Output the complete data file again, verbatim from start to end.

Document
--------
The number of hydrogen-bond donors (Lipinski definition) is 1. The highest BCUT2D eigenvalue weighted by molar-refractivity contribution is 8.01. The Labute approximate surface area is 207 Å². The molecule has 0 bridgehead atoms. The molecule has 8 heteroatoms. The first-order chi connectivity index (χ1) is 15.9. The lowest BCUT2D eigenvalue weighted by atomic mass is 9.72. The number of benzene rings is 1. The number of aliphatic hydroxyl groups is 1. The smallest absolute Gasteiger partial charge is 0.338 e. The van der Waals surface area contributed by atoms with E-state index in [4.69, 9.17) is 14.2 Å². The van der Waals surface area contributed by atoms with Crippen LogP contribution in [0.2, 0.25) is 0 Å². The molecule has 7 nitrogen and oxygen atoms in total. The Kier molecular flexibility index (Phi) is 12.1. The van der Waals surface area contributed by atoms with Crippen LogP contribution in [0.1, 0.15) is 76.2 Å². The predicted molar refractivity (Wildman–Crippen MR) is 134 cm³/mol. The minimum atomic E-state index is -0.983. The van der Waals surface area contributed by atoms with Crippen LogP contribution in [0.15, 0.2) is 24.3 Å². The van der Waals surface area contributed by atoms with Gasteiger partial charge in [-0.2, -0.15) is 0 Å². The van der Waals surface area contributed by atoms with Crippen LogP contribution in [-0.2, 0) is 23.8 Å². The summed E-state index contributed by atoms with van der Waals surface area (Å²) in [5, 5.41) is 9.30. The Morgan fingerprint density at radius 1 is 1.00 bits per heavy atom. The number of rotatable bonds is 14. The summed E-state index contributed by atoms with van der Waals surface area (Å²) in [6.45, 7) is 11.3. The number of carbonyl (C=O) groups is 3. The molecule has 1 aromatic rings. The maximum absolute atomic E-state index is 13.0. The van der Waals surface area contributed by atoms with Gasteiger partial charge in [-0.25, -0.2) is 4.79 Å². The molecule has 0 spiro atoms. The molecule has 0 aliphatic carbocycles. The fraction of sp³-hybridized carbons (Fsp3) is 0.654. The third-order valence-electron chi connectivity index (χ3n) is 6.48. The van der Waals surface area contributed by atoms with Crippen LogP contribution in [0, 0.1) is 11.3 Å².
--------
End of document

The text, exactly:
The number of hydrogen-bond donors (Lipinski definition) is 1. The highest BCUT2D eigenvalue weighted by molar-refractivity contribution is 8.01. The Labute approximate surface area is 207 Å². The molecule has 0 bridgehead atoms. The molecule has 8 heteroatoms. The first-order chi connectivity index (χ1) is 15.9. The lowest BCUT2D eigenvalue weighted by atomic mass is 9.72. The number of benzene rings is 1. The number of aliphatic hydroxyl groups is 1. The smallest absolute Gasteiger partial charge is 0.338 e. The van der Waals surface area contributed by atoms with E-state index in [4.69, 9.17) is 14.2 Å². The van der Waals surface area contributed by atoms with Crippen LogP contribution in [0.2, 0.25) is 0 Å². The molecule has 7 nitrogen and oxygen atoms in total. The Kier molecular flexibility index (Phi) is 12.1. The van der Waals surface area contributed by atoms with Crippen LogP contribution in [0.1, 0.15) is 76.2 Å². The predicted molar refractivity (Wildman–Crippen MR) is 134 cm³/mol. The minimum atomic E-state index is -0.983. The van der Waals surface area contributed by atoms with Crippen LogP contribution in [0.15, 0.2) is 24.3 Å². The van der Waals surface area contributed by atoms with Gasteiger partial charge in [-0.2, -0.15) is 0 Å². The van der Waals surface area contributed by atoms with Crippen LogP contribution in [-0.2, 0) is 23.8 Å². The summed E-state index contributed by atoms with van der Waals surface area (Å²) in [5, 5.41) is 9.30. The Morgan fingerprint density at radius 1 is 1.00 bits per heavy atom. The number of rotatable bonds is 14. The summed E-state index contributed by atoms with van der Waals surface area (Å²) in [6.45, 7) is 11.3. The number of carbonyl (C=O) groups is 3. The molecule has 1 aromatic rings. The maximum absolute atomic E-state index is 13.0. The van der Waals surface area contributed by atoms with Gasteiger partial charge in [-0.25, -0.2) is 4.79 Å². The molecule has 0 spiro atoms. The molecule has 0 aliphatic carbocycles. The fraction of sp³-hybridized carbons (Fsp3) is 0.654. The third-order valence-electron chi connectivity index (χ3n) is 6.48. The van der Waals surface area contributed by atoms with Crippen LogP contribution in [0, 0.1) is 11.3 Å².